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Poland: The Things That Make Foreigners Lift a Brow


dannyboy 18 | 248  
4 May 2007 /  #91
Steve: 'It's the famous Polish vodka talking.' Why is it allegedly so famous? Famous with whom? Please, enlighten me in this matter, because although it (whatever it is) is allegedly so famous, I have never heard of it. Or maybe you made up this allegedly famous thing in some drunken or narcotic stupor?

LMFAO, eloquently put mate :)
Patrycja19 63 | 2,699  
4 May 2007 /  #92
Steve ends his posting with a warning:' And hey, avoid those dark parks and alleys.' And what parts of British or American cities would Steve advise to avoid? None at all? :)

well, in any city, avoiding dark parks and alleys is advised. I dont care what country
you are in. so you can take this post as a warning. for those visiting because even
though Poland has lesser crime, it still has crime non the less.

I want to take a Poll, how many think that the UK and the United states are the
same?? and Poland and the united states?? what seperates them??

( this is not for prejudiced but for uniqueness which each country holds)

I will go first, only because this I heard from friend at work who went to the UK

that the UK doesnt have convienences like we do, we have 24 hour grocery stores
and pharmancys and gas stations , resturants etc.

I know Krysia can add to this post with the poland and US diference. what are some
of the differences with the uk and poland as well.

no yeahs or neahs?

man you people are difficult!! lol...
TheKruk 3 | 308  
5 May 2007 /  #93
America and the Uk are exactly the same we just speak different languages.
Seriously though since this is about things that make you lift a brow.
Why Carp for Wigilia? my Mother in law made it special and I had to eat it and it damned near killed me its more bone than meat! And you have the best Trout I have ever eaten and yet Carp is the Holy fish for Wigilia please explain this one. There is a reason that Carp is only one letter away from Cr.. well you know what. Not to offend the Chinese but they are gastronomically brave and even they don't eat it.

Poland and the united states?? what seperates them??

Mcdonalds KFC and Pizza Hut are equally popular in Poland and the USA perhaps more popular in Poland they are always full and the Poles love to say how terrible American food is.
FISZ 24 | 2,116  
5 May 2007 /  #94
say how terrible American food is.

And how all of our fruits are bigger :) American blueberries...the bigger ones:)
irish mark  
14 May 2007 /  #95
im an Irish guy living in Poland and "steves " views are so inaccurate for instance if he had spoken to some educated people he might of heard of how good the Polish education system and how so many people finish university with really good degrees.

The fact is all he seemed to do was look for the countries faults and im sure where he comes from is just as bad in different ways, for instance cocaine and heroine are not as popular in Poland as in the "west lands" especially in england, Ireland and the usa.

as for the food i have never had better so tasty and healthy for instance golabki pierogi and many many more. In fairness they are quite hardcore when it comes to religion but thats not so bad is it??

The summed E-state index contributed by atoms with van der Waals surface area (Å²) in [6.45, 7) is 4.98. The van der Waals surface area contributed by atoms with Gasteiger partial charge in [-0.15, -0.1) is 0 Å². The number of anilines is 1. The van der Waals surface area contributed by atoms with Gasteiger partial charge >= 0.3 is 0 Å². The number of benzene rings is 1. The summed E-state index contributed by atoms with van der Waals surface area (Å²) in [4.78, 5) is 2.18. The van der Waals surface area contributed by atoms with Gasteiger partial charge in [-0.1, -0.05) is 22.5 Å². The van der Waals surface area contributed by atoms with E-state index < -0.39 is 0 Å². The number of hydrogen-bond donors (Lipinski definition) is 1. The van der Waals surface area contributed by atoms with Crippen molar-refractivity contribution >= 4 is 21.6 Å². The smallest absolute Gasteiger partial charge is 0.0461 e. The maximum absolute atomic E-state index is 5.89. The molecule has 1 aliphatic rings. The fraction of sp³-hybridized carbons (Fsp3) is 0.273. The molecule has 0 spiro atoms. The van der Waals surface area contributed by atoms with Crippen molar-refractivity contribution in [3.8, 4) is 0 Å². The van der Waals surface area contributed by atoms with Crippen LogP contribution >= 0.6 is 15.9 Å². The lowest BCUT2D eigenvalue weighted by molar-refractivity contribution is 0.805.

And about the birthday thing 18th is really important other birthdays usually celebrated with close family

Only thing i can say is come and see for yourself you wont regret it:)
AvJoeUK  
14 May 2007 /  #96
My main problem was the toilet signs, I had to go out of the cinema halfway through for the toilet, then had to run back in to ask my girl what one I oughta use :)
Eamon - | 27  
14 May 2007 /  #97
Guns most people carry a gun in the usa but do not in the uk, the us takes the p..s out of the Poles, the uk takes the p..s out of the irish, every one else just comes to the uk to take the p..s
roberczik  
14 May 2007 /  #98
Guns most people carry a gun in the usa

No way, dont believe everything you see on t.v.

Some ppl have permits to carry a gun

otherwise if you get caught carring a conceled weapon
your looking at some serious jail time.
Mouski  
10 Jun 2007 /  #99
Has anyone heard of a Saints Day?? My grandfather is from Poland. His middle name is Roman (Ive read the that most people from Poland are given a saints name for their middle name?) and he celebrates his saints day as his birthday... and he cheats and celebrates his birthday too:) Has anyone heard of a Saints day before???

I live in AZ and dont have much of a Polish family living near me anymore. So I have really enjoyed reading all the info provided on this site!
Wroclaw 44 | 5,384  
10 Jun 2007 /  #100
Your first name is celebrated on a Saint's Day.

It's on a few threads on the forum.
Mouski  
10 Jun 2007 /  #101
O Yeah, has anyone had sileovivwz ( I am sure I am spelling that wrong...) ? My polish grandfather crushes prunes and lets them soak in vodka with some sugar, then we let it sit for as long as we can tolerate (we try for several months). I’ve had the idea that this must be a popular polish custom... is a correct assessment or not so much?
janusz 5 | 53  
11 Jun 2007 /  #102
sliwowica - and do you know the delicious soup called “czarnina” (black soup)? It is basicly some real blood from a duck and plums ;D

Here what wikipedia say on it:

Czernina (from the Polish word czarny - black; sometimes also Czarnina or Czarna polewka) is a Polish soup made of duck's blood and clear poultry broth. In English it is referred to as Duck Blood Soup.

Generally the sweet and sour taste of the soup comes from the addition of sugar and vinegar. However, there are hundreds of recipes popular in different parts of Poland and Lithuania. Among the ingredients used are plum or pear syrup, dried pears, plums or cherries, apple vinegar and honey. Like most Polish soups, czernina is usually served with fine noodles, macaroni or boiled potatoes.

Until the 19th century czernina was also a symbol in Polish culture. It was served to young men applying for the hand of their beloved ones after the parents rejected their proposal. It is a plot element in Pan Tadeusz, a famous Polish poem by Adam Mickiewicz.